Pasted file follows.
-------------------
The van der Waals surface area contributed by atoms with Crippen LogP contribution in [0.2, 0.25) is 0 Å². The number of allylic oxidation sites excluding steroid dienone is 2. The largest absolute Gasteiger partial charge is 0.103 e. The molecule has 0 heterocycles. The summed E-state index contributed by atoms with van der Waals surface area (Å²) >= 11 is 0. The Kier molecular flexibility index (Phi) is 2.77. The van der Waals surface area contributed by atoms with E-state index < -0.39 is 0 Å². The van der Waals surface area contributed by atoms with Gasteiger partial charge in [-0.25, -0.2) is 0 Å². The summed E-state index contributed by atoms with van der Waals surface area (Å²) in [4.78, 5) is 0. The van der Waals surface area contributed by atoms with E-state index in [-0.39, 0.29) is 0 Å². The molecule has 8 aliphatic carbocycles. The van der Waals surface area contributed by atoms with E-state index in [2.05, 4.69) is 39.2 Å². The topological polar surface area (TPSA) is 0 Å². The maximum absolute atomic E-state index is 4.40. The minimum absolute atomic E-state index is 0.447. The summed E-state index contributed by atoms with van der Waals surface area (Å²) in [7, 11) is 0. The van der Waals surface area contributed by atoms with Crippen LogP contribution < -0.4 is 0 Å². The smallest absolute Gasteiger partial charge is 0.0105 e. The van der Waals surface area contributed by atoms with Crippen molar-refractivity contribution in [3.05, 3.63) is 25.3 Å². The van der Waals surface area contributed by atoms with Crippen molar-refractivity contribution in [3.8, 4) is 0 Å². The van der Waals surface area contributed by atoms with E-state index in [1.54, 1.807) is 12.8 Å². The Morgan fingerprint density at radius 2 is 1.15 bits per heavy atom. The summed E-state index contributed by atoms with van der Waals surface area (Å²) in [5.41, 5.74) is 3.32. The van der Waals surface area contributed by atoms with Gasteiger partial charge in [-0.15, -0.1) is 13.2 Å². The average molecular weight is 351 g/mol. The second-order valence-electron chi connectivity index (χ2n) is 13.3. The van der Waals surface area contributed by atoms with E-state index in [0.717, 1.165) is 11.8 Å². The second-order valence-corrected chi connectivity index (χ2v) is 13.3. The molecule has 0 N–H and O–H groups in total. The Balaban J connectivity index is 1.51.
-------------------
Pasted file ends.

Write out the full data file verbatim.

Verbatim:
The van der Waals surface area contributed by atoms with Crippen LogP contribution in [0.2, 0.25) is 0 Å². The number of allylic oxidation sites excluding steroid dienone is 2. The largest absolute Gasteiger partial charge is 0.103 e. The molecule has 0 heterocycles. The summed E-state index contributed by atoms with van der Waals surface area (Å²) >= 11 is 0. The Kier molecular flexibility index (Phi) is 2.77. The van der Waals surface area contributed by atoms with E-state index < -0.39 is 0 Å². The van der Waals surface area contributed by atoms with Gasteiger partial charge in [-0.25, -0.2) is 0 Å². The summed E-state index contributed by atoms with van der Waals surface area (Å²) in [4.78, 5) is 0. The van der Waals surface area contributed by atoms with E-state index in [-0.39, 0.29) is 0 Å². The molecule has 8 aliphatic carbocycles. The van der Waals surface area contributed by atoms with E-state index in [2.05, 4.69) is 39.2 Å². The topological polar surface area (TPSA) is 0 Å². The maximum absolute atomic E-state index is 4.40. The minimum absolute atomic E-state index is 0.447. The summed E-state index contributed by atoms with van der Waals surface area (Å²) in [7, 11) is 0. The van der Waals surface area contributed by atoms with Crippen LogP contribution < -0.4 is 0 Å². The smallest absolute Gasteiger partial charge is 0.0105 e. The van der Waals surface area contributed by atoms with Crippen molar-refractivity contribution in [3.05, 3.63) is 25.3 Å². The van der Waals surface area contributed by atoms with Crippen molar-refractivity contribution in [3.8, 4) is 0 Å². The van der Waals surface area contributed by atoms with E-state index in [1.54, 1.807) is 12.8 Å². The Morgan fingerprint density at radius 2 is 1.15 bits per heavy atom. The summed E-state index contributed by atoms with van der Waals surface area (Å²) in [5.41, 5.74) is 3.32. The van der Waals surface area contributed by atoms with Gasteiger partial charge in [-0.15, -0.1) is 13.2 Å². The average molecular weight is 351 g/mol. The second-order valence-electron chi connectivity index (χ2n) is 13.3. The van der Waals surface area contributed by atoms with E-state index in [0.717, 1.165) is 11.8 Å². The second-order valence-corrected chi connectivity index (χ2v) is 13.3. The molecule has 0 N–H and O–H groups in total. The Balaban J connectivity index is 1.51.